A Spirit In Llangerniew Church_ _denbighshire


There was a tradition in this parish that on All-Hallows' Eve a Spirit

announced from the altar the names of those who were doomed to die in the

coming year. The Spirit was locally called Angelystor. Those who were

anxious to know whether they or their neighbours had a longer time to

live stood underneath the east window on that eve, and anxiously listened

for the dreaded revelation. It is related of a tailor, who was reckoned
a wit, and affected disbelief in the Spirit story, that he announced his

intention to prove the thing a myth, and so, one Nos G'lan Geua', Shon

Robert, as he was called, proceeded to the church just before midnight,

and, to his horror, he heard his own name--Shon ap Robert, uttered by

the Spirit. Hold, hold! said the tailor, I am not quite ready! But,

ready or not ready, it made no difference to the messenger of death, for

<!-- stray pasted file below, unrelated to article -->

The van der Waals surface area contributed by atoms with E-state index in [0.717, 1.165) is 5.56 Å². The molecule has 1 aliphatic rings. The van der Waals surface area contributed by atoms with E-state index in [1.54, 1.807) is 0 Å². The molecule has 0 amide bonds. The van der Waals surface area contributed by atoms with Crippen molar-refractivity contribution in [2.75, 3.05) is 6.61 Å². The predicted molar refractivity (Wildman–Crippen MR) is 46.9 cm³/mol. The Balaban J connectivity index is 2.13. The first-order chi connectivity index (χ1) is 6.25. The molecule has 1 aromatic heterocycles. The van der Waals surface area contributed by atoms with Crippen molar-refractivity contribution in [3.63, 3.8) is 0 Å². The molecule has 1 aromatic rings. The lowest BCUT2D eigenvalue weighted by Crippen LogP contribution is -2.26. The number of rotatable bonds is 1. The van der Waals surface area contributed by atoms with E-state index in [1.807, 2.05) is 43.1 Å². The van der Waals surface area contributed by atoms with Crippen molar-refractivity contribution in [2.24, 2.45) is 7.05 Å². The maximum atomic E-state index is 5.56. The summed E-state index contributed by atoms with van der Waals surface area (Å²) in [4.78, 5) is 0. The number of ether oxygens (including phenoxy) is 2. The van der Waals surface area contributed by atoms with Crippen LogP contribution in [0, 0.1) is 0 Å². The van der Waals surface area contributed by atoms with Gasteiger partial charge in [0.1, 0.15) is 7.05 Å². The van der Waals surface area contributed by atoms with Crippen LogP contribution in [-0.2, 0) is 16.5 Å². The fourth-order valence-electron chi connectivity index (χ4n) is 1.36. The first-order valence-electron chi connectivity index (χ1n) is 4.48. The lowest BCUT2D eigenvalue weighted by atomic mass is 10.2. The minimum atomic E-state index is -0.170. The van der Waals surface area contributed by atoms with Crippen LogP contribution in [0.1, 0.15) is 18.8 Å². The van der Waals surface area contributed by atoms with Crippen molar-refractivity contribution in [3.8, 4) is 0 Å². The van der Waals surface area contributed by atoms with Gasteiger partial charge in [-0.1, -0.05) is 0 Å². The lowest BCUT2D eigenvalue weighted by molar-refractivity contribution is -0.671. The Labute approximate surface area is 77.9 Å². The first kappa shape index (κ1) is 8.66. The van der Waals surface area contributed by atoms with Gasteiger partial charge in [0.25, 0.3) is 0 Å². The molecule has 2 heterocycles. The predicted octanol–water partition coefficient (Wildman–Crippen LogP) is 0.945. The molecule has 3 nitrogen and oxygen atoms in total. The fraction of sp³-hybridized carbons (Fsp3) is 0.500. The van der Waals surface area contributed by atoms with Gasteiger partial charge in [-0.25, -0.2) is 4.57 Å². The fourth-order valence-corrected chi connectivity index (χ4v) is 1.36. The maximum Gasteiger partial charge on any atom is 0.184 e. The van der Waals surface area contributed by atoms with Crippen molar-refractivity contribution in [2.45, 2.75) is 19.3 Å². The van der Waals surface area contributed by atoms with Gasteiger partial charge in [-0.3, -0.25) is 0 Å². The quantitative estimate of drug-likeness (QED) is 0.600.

that year the tailor died.

According to rustic opinion, demons were, from sinister motives, much

given to frequenting churches; still it was thought that as the Priest

entered the sacred building by the south door these Spirits were obliged

to make their exit through the north door, which was called in

consequence the Devil's Door; and this door was opened, and left open

awhile, to enable these Evil Spirits to escape from the church, before

divine service commenced. In agreement with this notion, the north side

of church yards was designated the Domain of Demons, and, by association

of ideas, no one formerly was buried in this side, but in our days the

north part of the church yard--where the space in the other parts has

already been occupied--is used for interments, and the north doors in

most old churches have been built up.

Formerly, at baptisms, the north church door was, in Wales, left open,

and that too for the same reason that it was opened before the hours of

prayer. But these superstitions have departed, as intimated by the

blocking up of north church doors.